How does it work?
Local employers hire high school juniors and seniors for paid, on-site work for 1-2 days per week over a two-year period. Plant managers and technicians train students on various skills like CNC machining and welding. MAGNET provides mentorship and guidance to help students develop soft skills like critical thinking, teamwork, and a strong work ethic. Students selected for ECEC will not only receive training, hourly wages, manufacturing certification(s), and college credit; they will gain a competitive edge with new skills and better work experience that can lead to multiple job offers and a rewarding, sustainable career in manufacturing.
Based on job performance, the company can then extend a job offer to the student after he/she graduates from high school. This can include full or part-time employment, along with tuition reimbursement programs, creating a clear, subsidized path to college.
ECEC empowers manufacturers in Northeast Ohio to develop their own workforce and create a sustainable pipeline that helps their companies grow locally, compete globally, and contribute to our region’s vitality.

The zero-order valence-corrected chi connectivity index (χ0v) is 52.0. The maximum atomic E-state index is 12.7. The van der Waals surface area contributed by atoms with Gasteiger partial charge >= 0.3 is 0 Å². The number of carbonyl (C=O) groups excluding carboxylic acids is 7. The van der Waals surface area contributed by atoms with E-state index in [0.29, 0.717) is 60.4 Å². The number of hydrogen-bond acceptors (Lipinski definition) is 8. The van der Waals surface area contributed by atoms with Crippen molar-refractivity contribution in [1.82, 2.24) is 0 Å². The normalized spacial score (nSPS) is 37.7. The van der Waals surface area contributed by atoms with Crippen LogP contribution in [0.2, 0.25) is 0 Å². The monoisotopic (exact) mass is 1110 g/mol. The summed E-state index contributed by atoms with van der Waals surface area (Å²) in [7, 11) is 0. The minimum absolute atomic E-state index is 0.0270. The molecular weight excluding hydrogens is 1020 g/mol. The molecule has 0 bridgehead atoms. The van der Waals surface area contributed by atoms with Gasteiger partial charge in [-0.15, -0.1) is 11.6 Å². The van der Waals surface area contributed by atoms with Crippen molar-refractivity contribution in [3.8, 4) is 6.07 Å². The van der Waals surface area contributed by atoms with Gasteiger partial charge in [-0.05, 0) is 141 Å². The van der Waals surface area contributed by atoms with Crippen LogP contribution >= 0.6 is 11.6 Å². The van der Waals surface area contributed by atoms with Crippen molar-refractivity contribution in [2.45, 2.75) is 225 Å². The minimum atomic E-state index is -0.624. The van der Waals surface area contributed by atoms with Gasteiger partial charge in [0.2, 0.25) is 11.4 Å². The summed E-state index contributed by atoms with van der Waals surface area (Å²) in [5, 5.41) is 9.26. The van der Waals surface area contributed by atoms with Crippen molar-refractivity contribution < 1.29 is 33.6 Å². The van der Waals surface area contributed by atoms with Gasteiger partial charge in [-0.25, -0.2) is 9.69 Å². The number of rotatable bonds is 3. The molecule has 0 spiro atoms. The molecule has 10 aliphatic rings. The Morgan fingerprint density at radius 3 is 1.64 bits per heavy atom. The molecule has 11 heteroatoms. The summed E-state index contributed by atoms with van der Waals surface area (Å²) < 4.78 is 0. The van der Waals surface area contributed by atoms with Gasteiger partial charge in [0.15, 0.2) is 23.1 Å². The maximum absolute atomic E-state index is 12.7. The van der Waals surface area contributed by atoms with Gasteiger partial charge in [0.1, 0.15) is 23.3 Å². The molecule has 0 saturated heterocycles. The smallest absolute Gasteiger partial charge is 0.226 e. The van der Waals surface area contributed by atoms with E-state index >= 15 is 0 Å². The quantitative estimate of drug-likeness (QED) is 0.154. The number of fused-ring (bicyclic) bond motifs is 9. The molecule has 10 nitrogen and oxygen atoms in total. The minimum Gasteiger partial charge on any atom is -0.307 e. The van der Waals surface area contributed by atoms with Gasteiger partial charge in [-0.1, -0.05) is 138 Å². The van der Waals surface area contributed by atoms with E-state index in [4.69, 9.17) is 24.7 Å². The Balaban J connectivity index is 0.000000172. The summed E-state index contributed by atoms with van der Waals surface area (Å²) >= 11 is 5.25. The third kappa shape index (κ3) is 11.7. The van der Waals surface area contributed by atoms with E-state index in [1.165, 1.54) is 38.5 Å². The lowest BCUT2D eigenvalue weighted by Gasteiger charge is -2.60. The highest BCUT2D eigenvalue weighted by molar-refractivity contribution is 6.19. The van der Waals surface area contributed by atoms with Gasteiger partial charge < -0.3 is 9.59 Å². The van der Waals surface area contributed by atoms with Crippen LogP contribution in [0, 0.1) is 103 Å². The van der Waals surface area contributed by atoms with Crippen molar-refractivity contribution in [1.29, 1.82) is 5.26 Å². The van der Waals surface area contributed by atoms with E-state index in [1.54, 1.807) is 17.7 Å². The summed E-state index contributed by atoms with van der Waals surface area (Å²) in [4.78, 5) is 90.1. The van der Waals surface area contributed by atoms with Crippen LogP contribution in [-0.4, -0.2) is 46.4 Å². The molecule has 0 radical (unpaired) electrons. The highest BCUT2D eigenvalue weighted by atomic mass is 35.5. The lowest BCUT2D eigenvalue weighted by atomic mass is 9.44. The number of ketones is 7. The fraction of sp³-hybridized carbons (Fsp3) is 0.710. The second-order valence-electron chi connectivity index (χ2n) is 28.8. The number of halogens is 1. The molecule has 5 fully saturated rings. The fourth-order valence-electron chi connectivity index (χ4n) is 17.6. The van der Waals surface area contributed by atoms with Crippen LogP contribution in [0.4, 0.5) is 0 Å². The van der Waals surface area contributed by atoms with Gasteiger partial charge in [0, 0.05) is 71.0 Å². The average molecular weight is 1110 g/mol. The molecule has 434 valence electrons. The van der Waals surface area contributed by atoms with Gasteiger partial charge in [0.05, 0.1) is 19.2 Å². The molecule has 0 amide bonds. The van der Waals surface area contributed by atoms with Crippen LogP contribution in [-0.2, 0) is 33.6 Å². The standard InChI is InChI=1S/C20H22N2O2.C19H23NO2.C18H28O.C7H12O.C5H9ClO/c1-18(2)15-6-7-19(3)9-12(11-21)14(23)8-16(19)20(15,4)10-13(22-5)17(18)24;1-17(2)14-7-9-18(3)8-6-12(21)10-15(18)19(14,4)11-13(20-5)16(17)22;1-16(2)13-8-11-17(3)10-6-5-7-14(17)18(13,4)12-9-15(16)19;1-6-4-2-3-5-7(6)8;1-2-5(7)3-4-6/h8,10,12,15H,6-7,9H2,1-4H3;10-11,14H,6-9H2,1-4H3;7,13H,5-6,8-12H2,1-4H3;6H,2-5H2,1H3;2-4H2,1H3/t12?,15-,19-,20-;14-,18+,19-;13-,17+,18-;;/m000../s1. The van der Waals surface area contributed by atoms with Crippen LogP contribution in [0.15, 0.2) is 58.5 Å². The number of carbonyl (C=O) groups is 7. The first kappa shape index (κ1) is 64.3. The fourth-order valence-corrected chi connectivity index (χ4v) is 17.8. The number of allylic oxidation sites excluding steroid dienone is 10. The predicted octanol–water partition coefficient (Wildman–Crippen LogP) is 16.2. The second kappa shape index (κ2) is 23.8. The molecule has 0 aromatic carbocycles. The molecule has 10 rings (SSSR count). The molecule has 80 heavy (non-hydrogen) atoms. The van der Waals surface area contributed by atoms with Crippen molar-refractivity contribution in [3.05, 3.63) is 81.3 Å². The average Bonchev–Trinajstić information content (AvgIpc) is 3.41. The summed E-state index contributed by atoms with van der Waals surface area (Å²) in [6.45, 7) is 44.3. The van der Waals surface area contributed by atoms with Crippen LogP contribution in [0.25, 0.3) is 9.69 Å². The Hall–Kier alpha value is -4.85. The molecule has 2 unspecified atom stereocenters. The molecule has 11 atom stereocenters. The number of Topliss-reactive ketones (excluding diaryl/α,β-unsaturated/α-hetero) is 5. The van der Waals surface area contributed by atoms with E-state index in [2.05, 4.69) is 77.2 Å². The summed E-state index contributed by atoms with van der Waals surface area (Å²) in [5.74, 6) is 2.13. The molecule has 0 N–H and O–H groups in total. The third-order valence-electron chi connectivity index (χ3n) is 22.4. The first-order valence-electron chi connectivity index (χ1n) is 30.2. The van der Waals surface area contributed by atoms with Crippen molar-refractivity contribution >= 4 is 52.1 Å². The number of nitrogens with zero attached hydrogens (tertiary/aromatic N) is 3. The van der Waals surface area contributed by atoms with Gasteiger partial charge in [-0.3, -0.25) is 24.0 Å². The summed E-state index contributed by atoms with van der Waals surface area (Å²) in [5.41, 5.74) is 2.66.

Every day, ECEC is:
- Opening doors to college and careers for high school students
- Bringing economic opportunity to low-income neighborhoods
- Providing a long-term solution to ongoing workforce demands in Northeast Ohio manufacturing
- Increasing in high school graduation rates
- Driving more investment in local businesses
- Improving employee retention
- Building new bridges between employers, community colleges, high schools, and their communities
How does ECEC improve communities in Northeast Ohio?
Too many young people simply aren’t exposed to the rewarding, lucrative careers available to them in advanced manufacturing. These jobs, starting at $40,000 annually and rapidly increasing from there, require short-term training but not the expense or commitment of four-year college. Every ECEC employer offers tuition reimbursement programs, so ECEC graduates have a clear, subsidized pathway to continuing their education after high school.
As we build and expand this program, ECEC students will have higher employment rates, better starting salaries, and more successful long-term careers than their peers. In many cases, these students will be the first in their families to go to college, ending the cycle of poverty. Local communities with the ECEC program will prosper, as they will have more middle-class employment, growing manufacturing companies, more stable families, and more paths to success for young people entering the workforce.